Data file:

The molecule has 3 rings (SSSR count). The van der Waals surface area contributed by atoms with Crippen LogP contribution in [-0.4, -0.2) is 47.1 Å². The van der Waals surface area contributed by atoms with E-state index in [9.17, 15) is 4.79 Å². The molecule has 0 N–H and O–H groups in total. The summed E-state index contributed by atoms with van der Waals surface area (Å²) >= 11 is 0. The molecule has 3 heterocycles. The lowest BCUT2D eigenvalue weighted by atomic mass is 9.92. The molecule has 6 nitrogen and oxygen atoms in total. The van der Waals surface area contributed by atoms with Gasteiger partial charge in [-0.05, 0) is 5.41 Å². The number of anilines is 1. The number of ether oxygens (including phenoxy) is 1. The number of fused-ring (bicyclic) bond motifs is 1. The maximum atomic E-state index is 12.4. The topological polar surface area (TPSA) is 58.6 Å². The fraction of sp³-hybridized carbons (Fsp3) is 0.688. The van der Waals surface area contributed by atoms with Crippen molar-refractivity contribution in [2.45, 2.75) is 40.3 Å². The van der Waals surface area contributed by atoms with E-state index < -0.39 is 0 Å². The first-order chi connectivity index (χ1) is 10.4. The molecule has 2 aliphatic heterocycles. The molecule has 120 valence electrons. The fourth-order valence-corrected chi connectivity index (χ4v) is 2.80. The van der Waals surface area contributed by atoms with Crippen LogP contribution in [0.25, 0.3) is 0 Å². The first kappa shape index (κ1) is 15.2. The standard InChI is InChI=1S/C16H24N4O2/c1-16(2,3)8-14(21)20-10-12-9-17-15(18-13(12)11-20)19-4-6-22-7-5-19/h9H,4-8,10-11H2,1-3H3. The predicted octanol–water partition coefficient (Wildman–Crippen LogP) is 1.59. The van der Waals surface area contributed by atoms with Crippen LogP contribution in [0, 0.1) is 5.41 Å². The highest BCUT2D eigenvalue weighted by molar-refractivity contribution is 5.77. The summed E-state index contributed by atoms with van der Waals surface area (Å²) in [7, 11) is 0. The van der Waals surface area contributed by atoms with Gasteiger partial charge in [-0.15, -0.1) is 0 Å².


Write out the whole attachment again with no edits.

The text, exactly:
The molecule has 3 rings (SSSR count). The van der Waals surface area contributed by atoms with Crippen LogP contribution in [-0.4, -0.2) is 47.1 Å². The van der Waals surface area contributed by atoms with E-state index in [9.17, 15) is 4.79 Å². The molecule has 0 N–H and O–H groups in total. The summed E-state index contributed by atoms with van der Waals surface area (Å²) >= 11 is 0. The molecule has 3 heterocycles. The lowest BCUT2D eigenvalue weighted by atomic mass is 9.92. The molecule has 6 nitrogen and oxygen atoms in total. The van der Waals surface area contributed by atoms with Gasteiger partial charge in [-0.05, 0) is 5.41 Å². The number of anilines is 1. The number of ether oxygens (including phenoxy) is 1. The number of fused-ring (bicyclic) bond motifs is 1. The maximum atomic E-state index is 12.4. The topological polar surface area (TPSA) is 58.6 Å². The fraction of sp³-hybridized carbons (Fsp3) is 0.688. The van der Waals surface area contributed by atoms with Crippen molar-refractivity contribution in [2.45, 2.75) is 40.3 Å². The van der Waals surface area contributed by atoms with E-state index < -0.39 is 0 Å². The first-order chi connectivity index (χ1) is 10.4. The molecule has 2 aliphatic heterocycles. The molecule has 120 valence electrons. The fourth-order valence-corrected chi connectivity index (χ4v) is 2.80. The van der Waals surface area contributed by atoms with Crippen LogP contribution in [0.25, 0.3) is 0 Å². The first kappa shape index (κ1) is 15.2. The standard InChI is InChI=1S/C16H24N4O2/c1-16(2,3)8-14(21)20-10-12-9-17-15(18-13(12)11-20)19-4-6-22-7-5-19/h9H,4-8,10-11H2,1-3H3. The predicted octanol–water partition coefficient (Wildman–Crippen LogP) is 1.59. The van der Waals surface area contributed by atoms with Crippen LogP contribution in [0, 0.1) is 5.41 Å². The highest BCUT2D eigenvalue weighted by molar-refractivity contribution is 5.77. The summed E-state index contributed by atoms with van der Waals surface area (Å²) in [7, 11) is 0. The van der Waals surface area contributed by atoms with Gasteiger partial charge in [-0.15, -0.1) is 0 Å².